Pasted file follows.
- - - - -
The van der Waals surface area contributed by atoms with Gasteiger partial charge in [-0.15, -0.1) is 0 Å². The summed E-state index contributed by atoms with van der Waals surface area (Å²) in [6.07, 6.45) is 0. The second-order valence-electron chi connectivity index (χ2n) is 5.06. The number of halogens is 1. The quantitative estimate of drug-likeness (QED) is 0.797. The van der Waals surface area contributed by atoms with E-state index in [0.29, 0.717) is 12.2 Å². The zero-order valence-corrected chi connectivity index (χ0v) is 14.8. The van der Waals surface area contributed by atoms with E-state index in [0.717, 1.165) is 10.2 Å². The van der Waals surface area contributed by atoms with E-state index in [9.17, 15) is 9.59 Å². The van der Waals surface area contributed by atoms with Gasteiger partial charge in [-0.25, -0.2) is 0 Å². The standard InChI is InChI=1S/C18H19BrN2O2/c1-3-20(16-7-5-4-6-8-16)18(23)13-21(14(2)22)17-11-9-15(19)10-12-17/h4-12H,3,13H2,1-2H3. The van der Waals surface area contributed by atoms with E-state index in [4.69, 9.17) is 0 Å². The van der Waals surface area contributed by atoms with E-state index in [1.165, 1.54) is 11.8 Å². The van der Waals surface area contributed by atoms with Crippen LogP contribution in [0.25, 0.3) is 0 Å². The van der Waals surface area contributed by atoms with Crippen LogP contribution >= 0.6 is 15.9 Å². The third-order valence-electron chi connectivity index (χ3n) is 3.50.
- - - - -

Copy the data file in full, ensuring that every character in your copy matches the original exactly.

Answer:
The van der Waals surface area contributed by atoms with Gasteiger partial charge in [-0.15, -0.1) is 0 Å². The summed E-state index contributed by atoms with van der Waals surface area (Å²) in [6.07, 6.45) is 0. The second-order valence-electron chi connectivity index (χ2n) is 5.06. The number of halogens is 1. The quantitative estimate of drug-likeness (QED) is 0.797. The van der Waals surface area contributed by atoms with E-state index in [0.29, 0.717) is 12.2 Å². The zero-order valence-corrected chi connectivity index (χ0v) is 14.8. The van der Waals surface area contributed by atoms with E-state index in [0.717, 1.165) is 10.2 Å². The van der Waals surface area contributed by atoms with E-state index in [9.17, 15) is 9.59 Å². The van der Waals surface area contributed by atoms with Gasteiger partial charge in [-0.25, -0.2) is 0 Å². The standard InChI is InChI=1S/C18H19BrN2O2/c1-3-20(16-7-5-4-6-8-16)18(23)13-21(14(2)22)17-11-9-15(19)10-12-17/h4-12H,3,13H2,1-2H3. The van der Waals surface area contributed by atoms with E-state index in [4.69, 9.17) is 0 Å². The van der Waals surface area contributed by atoms with E-state index in [1.165, 1.54) is 11.8 Å². The van der Waals surface area contributed by atoms with Crippen LogP contribution in [0.25, 0.3) is 0 Å². The van der Waals surface area contributed by atoms with Crippen LogP contribution >= 0.6 is 15.9 Å². The third-order valence-electron chi connectivity index (χ3n) is 3.50.